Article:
Leaf, Leaves: 4 definitions

Introduction:

Leaf means something in Hinduism, Sanskrit. If you want to know the exact meaning, history, etymology or English translation of this term then check out the descriptions on this page. Add your comment or reference to a book if you want to contribute to this summary article.

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In Hinduism

Shaktism (Shakta philosophy)

Source: Brill: Śaivism and the Tantric Traditions (shaktism)

Worship of leaves (in Sanskrit: patra) formed a part of the Navarātra Tantric ritual (an autumnal festival of the warrior goddess Caṇḍikā).—The sixth (ṣaṣṭhī) and the seventh (saptamī) lunar days involve awakening the goddess in a bilva tree (bodhana), worship of goddess as Cāmuṇḍā and Kālī in the branch, summoning her nine radiations in nine leaves (navapatrapūjā/patrikāpūjā), enlivening an unfired clay image of the goddess (prāṇapratiṣṭhā).—Various 8th century sources refer to rituals such as the worship of leaves, for example: Devīpurāṇa, Kālikāpurāṇa, Kṛtyakalpataru, Durgābhaktitaraṅgiṇī, Durgāpūjātattva, Durgāpūjāviveka, Bhadrakālīmantravidhiprakaraṇa in Sanderson (2007); account of the Durgā Pūjā in Kelomal, West Bengal (Nicholas 2013).

Shaktism book cover
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Shakta (शाक्त, śākta) or Shaktism (śāktism) represents a tradition of Hinduism where the Goddess (Devi) is revered and worshipped. Shakta literature includes a range of scriptures, including various Agamas and Tantras, although its roots may be traced back to the Vedas.

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Purana and Itihasa (epic history)

Source: Shodhganga: Elements of Art and Architecture in the Trtiyakhanda of the Visnudharmottarapurana

Leaves (in Sanskrit Śāka) were tradtionally used in the art of cooking, as part of the “sixty four kinds of Art”, according to the Kamasutra of Vatsyayana.—Cf. the Sanskrit Vicitraśākayūṣabhakṣyavikārakriyā.—Indian tradition, basically includes sixty four Art forms are acknowledged. The history of Indian Art covers approximately five thousand years which presents a rich and almost continuous record. The references of sixty four kinds of Kala (कला, kalā) are found in the Bhagavatapurana, Shaiva-Tantras, Kamasutra of Vatsyayana etc.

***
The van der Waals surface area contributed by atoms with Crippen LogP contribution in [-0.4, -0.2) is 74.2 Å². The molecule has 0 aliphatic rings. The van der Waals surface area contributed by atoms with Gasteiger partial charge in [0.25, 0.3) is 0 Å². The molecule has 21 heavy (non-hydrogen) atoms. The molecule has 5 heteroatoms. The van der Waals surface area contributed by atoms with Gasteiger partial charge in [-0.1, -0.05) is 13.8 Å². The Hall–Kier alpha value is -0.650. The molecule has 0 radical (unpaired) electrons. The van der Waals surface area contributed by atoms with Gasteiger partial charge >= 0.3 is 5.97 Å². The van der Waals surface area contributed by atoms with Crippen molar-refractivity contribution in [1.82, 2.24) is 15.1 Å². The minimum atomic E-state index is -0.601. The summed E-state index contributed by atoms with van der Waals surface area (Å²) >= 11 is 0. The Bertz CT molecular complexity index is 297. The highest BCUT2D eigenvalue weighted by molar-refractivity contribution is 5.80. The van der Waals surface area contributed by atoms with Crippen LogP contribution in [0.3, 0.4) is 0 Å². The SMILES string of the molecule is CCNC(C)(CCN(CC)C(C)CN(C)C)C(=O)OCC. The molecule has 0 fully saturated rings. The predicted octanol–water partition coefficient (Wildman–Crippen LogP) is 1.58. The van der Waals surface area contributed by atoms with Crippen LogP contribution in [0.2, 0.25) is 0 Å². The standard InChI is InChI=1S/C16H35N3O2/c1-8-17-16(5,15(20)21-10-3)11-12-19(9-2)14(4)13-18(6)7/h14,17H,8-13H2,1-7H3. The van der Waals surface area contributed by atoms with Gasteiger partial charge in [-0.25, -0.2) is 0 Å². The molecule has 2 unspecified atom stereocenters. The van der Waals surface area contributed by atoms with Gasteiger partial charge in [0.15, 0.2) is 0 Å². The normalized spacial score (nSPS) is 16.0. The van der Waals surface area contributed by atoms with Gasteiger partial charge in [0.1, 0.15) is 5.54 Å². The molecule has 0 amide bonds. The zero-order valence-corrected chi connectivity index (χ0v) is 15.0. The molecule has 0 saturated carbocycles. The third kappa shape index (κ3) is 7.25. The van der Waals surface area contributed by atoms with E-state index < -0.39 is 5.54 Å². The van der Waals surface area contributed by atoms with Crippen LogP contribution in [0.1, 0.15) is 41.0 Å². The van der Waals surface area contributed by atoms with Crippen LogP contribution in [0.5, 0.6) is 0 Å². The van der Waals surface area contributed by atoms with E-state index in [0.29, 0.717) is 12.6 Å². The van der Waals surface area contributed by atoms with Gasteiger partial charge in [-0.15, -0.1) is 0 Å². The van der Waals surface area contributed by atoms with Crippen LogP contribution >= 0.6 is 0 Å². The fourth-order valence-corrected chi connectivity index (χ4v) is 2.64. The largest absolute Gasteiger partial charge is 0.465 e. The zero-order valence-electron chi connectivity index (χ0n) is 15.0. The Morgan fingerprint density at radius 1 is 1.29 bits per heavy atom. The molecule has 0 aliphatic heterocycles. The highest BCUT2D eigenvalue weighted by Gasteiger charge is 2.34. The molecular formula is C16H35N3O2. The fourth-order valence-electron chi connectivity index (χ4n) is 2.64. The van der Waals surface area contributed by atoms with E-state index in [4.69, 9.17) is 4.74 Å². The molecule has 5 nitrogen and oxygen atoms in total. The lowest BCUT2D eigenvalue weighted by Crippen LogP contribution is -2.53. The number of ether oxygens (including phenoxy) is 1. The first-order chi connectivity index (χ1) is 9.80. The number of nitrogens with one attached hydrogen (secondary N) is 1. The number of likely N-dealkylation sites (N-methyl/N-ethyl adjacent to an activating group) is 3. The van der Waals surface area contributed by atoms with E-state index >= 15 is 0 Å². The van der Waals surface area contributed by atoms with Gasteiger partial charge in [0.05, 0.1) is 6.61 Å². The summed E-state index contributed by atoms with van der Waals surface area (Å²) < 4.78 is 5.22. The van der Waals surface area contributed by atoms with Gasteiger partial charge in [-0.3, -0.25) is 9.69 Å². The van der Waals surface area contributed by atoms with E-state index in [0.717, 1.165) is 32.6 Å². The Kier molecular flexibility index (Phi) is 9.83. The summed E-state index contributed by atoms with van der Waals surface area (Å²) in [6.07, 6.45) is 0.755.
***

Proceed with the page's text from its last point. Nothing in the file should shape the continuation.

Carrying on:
Purana book cover
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The Purana (पुराण, purāṇas) refers to Sanskrit literature preserving ancient India’s vast cultural history, including historical legends, religious ceremonies, various arts and sciences. The eighteen mahapuranas total over 400,000 shlokas (metrical couplets) and date to at least several centuries BCE.

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Natyashastra (theatrics and dramaturgy)

Source: Shodhganga: Elements of Art and Architecture in the Trtiyakhanda of the Visnudharmottarapurana (natya)

Leaves (as found in nature) were commonly used for Ornaments (in Indian Dramas), as conveyed through the Alaṃkāra division of Āhāryābhinaya: one of the four divisions of Abhinaya or “ways to convey or represent one’s emotion to others”, according to the Viṣṇudharmottarapurāṇa, an ancient Sanskrit text which (being encyclopedic in nature) deals with a variety of cultural topics such as arts, architecture, music, grammar and astronomy.—In the Sanskrit dramas ornaments like ear-rings, bracelets, head-gears etc. are seen to be collected from nature. This is informed in many of the Sanskrit dramas. In the Abhijñānaśakuntala, as for example, Śakuntalā is seen to wear flowers, leaves etc. as her ornaments. She is also seen to remain dependant upon nature for her garments. She was wearing the skin of tree as her daily garment. Her clothes were supplied by trees.

Natyashastra book cover
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Natyashastra (नाट्यशास्त्र, nāṭyaśāstra) refers to both the ancient Indian tradition (shastra) of performing arts, (natya—theatrics, drama, dance, music), as well as the name of a Sanskrit work dealing with these subjects. It also teaches the rules for composing Dramatic plays (nataka), construction and performance of Theater, and Poetic works (kavya).

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Shilpashastra (iconography)

Source: Shodhganga: Elements of Art and Architecture in the Trtiyakhanda of the Visnudharmottarapurana (shilpa)

Leaves refers to class of natural objects and phenomenon which follows specific guidelines in the tradition of ancient Indian Painting (citra), according to the Viṣṇudharmottarapurāṇa, an ancient Sanskrit text which (being encyclopedic in nature) deals with a variety of cultural topics such as arts, architecture, music, grammar and astronomy.—From the ancient period till today, many natural objects [like leaves, ...] always seem to inspire the artist to make beautiful creations. Even the sages in the Vedic period used to see the surroundings and could visualise everything as portraits in the mind. The Viṣṇudharmottarapurāṇa bears an elaborate description on the process of making the picture of some natural objects and phenomenon, e.g., Leaves. Thus, the book addresses various elements of nature, such as a Leaf, since painting has much connection with time, mood and activity.

Shilpashastra book cover
context information

Shilpashastra (शिल्पशास्त्र, śilpaśāstra) represents the ancient Indian science (shastra) of creative arts (shilpa) such as sculpture, iconography and painting. Closely related to Vastushastra (architecture), they often share the same literature.

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